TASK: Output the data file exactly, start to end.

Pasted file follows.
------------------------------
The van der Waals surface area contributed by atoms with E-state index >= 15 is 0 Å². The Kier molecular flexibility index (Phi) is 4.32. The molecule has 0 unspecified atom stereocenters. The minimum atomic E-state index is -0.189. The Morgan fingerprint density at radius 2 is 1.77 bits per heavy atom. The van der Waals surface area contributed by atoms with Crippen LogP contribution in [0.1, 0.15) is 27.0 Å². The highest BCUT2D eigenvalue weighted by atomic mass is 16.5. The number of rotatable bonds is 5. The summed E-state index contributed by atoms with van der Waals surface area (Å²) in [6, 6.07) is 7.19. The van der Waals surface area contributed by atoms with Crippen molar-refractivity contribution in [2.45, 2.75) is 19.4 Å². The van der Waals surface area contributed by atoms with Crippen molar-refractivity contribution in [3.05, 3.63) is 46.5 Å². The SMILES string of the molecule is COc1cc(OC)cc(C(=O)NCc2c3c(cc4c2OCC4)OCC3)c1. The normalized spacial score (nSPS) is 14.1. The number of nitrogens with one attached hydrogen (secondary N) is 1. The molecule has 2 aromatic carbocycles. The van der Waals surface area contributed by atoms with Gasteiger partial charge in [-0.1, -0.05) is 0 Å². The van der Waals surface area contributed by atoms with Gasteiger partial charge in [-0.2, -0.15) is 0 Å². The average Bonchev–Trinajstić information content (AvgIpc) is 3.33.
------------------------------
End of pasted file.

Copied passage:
The van der Waals surface area contributed by atoms with E-state index >= 15 is 0 Å². The Kier molecular flexibility index (Phi) is 4.32. The molecule has 0 unspecified atom stereocenters. The minimum atomic E-state index is -0.189. The Morgan fingerprint density at radius 2 is 1.77 bits per heavy atom. The van der Waals surface area contributed by atoms with Crippen LogP contribution in [0.1, 0.15) is 27.0 Å². The highest BCUT2D eigenvalue weighted by atomic mass is 16.5. The number of rotatable bonds is 5. The summed E-state index contributed by atoms with van der Waals surface area (Å²) in [6, 6.07) is 7.19. The van der Waals surface area contributed by atoms with Crippen molar-refractivity contribution in [2.45, 2.75) is 19.4 Å². The van der Waals surface area contributed by atoms with Crippen molar-refractivity contribution in [3.05, 3.63) is 46.5 Å². The SMILES string of the molecule is COc1cc(OC)cc(C(=O)NCc2c3c(cc4c2OCC4)OCC3)c1. The normalized spacial score (nSPS) is 14.1. The number of nitrogens with one attached hydrogen (secondary N) is 1. The molecule has 2 aromatic carbocycles. The van der Waals surface area contributed by atoms with Gasteiger partial charge in [-0.1, -0.05) is 0 Å². The van der Waals surface area contributed by atoms with Gasteiger partial charge in [-0.2, -0.15) is 0 Å². The average Bonchev–Trinajstić information content (AvgIpc) is 3.33.